group of pink pigs on cage

Wet Markets vs. Factory Farming

Putting aside that there are people who believe COVID is a form of Chinese bio-terrorism (!), a widely held view is that the SARS COVID19 virus had its beginnings in the wet markets of Wuhan. These are lightly regulated farmers markets that sell everything including exotic animals like bats and pangolin (a kind of aardvark). The strangeness of the Chinese diets or the lack of regulation or misunderstanding or prejudice or mistrust of the Chinese government has led people to believe that closing of Chinese wet markets would reduce the risk of future outbreaks.

This is poorly reasoned. A much bigger threat comes from Concentrated Animal Feeding Operations (CAFO).

It is true that 70% of novel human diseases that have emerged in humans over recent decades are of animal origin. But the source is not exotic species but usually traditional livestock concentrated in large populations. The historical evidence tells us this and science explains why.

  • 2015 saw the introduction of H5N1 – avian influenza – into the US. While its spread devastated chicken and turkey farms, it was not easily contracted by humans. This was fortunate because it had a mortality rate of 50% for people who became infected. For this reason, in the early days of the spread it caused quite a panic.
  • The H1N1 ‘swine flu’ came, as the name suggests, from pigs and is believed to have had factory farms as a source. The swine flu killed 12,000 Americans and hospitalized almost 300,000.
  • The 1918 Spanish Flu is believed to have killed more than 50 million people worldwide. While there is a lot of ambiguity surrounding the beginnings of the 1918 pandemic (and a possible Chinese connection) the source appears was likely pigs, but maybe chickens and maybe both.

Micro-organisms are constantly passed between animals and humans; some are benign, some like salmonella frequently make people sick. There are several variants of salmonella now endemic (constantly present) in bird populations but salmonella is rarely passed between people. There are other forms of bacteria that can cause diseases like cholera and leprosy that are passed from person to person but are not present in animal populations. Most of the communicable diseases caused by bacteria have been identified and are understood by science and treatments have been developed.

Bacteria are tiny, single cell organisms. Bacteria evolve much like other organisms, so that there are billions of different kinds. But much smaller and much less complex are viruses. Viruses aren’t technically alive, they are strands of RNA protein that can replicate themselves inside other cells. Viruses don’t evolve through reproduction; they don’t eat, don’t have cell structure. What they do have is a process called re-assortment, which is a process of exchanging genetic material with other similar viruses. This is much faster and easier than evolution through reproduction.

Viruses like influenza are constantly changing – mutating – through introduction to genetic material. This, combined with changes when genes are copied over and over again (antigenic drift), means new variants of virus are always being created. Almost of these re-assortments ae failures in that they do not easily spread easily between more complex organisms. Some are benign in that they don’t affect the host organisms in meaningful ways. But occasionally there is a mutation that produces a new variant of a virus that is easily spread between organisms. These are called successful. And sometimes they can be deadly to people.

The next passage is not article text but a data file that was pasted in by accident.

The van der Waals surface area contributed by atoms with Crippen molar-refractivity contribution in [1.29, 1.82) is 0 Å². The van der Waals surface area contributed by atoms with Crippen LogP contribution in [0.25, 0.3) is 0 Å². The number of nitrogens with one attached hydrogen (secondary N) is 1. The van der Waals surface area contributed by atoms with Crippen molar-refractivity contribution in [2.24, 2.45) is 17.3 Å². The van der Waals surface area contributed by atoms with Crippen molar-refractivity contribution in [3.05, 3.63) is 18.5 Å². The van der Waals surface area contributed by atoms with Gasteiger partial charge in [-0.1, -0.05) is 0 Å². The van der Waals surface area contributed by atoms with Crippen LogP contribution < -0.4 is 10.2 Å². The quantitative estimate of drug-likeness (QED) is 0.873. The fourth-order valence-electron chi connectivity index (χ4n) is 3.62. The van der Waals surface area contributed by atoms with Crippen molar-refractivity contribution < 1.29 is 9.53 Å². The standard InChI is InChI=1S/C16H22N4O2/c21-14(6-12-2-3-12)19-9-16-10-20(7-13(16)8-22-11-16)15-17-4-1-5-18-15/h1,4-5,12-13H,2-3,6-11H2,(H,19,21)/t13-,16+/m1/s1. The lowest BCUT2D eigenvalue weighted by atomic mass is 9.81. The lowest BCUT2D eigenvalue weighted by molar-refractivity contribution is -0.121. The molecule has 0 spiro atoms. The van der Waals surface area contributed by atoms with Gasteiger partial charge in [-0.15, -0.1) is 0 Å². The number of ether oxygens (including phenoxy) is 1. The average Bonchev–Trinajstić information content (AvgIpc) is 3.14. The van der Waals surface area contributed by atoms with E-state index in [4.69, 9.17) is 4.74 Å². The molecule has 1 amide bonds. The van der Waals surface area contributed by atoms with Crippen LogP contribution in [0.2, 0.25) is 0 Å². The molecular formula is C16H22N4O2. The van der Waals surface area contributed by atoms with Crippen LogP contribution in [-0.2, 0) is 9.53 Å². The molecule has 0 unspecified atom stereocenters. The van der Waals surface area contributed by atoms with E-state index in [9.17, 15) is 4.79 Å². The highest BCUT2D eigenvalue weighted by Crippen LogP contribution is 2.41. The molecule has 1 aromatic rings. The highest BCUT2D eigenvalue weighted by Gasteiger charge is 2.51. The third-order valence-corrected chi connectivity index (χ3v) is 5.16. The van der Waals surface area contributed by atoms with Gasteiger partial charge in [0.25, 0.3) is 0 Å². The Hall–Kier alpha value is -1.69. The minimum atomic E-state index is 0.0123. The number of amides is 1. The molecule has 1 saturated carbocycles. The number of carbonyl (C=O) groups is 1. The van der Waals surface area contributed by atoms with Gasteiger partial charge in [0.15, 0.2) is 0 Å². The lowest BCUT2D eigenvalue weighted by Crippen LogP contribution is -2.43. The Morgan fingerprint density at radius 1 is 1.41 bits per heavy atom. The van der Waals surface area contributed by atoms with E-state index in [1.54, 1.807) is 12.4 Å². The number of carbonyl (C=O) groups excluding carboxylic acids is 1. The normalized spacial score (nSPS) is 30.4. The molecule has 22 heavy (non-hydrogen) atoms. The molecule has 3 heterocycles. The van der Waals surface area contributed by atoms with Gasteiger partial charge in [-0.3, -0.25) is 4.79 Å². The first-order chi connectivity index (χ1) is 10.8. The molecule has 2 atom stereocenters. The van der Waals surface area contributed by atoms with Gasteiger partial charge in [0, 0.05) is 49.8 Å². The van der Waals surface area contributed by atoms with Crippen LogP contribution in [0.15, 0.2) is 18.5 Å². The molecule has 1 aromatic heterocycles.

If you think about it, it is really a numbers game. The more the organisms involved, the more opportunity for re-assortment. A peasant farmer with one pig and one cow will offer viruses little interaction with genetic material. Also, if a deadly virus develops in an solitary animal and it dies, that virus dies too without being passed along. A CAFO with hundreds of animals, very much in close quarters, offers a rich environment for both virus mutation and transmission. Additionally, the fact that the animals are so close in their genetics means that the process of mutation is actually accelerated. From a United Nations report on the livestock and disease: “Epidemiology states that the transmission of a pathogen tends to increase with host density (Kilpatrick and Altizer, 2012). In this process, a pathogen may turn into a hyper-virulent disease agent; in monocultures involving mass rearing of genetically identical animals that are selected for high feed conversion, an emerging hyper-virulent pathogen will rapidly spread within a flock or herd

More than 90% of the meat consumed in this country comes from CAFOs. Not only do viruses mutate and spread quickly in these populations, the scale of these operations exacerbates the problem of antibiotic resistance. The transportation of pigs domestically and internationally has led to some serious concern over the next swine-based influenza. We shouldn’t worry about the consumption of bats half a world away. We should instead be concerned about the giant virus laboratories we have created with CAFOs.

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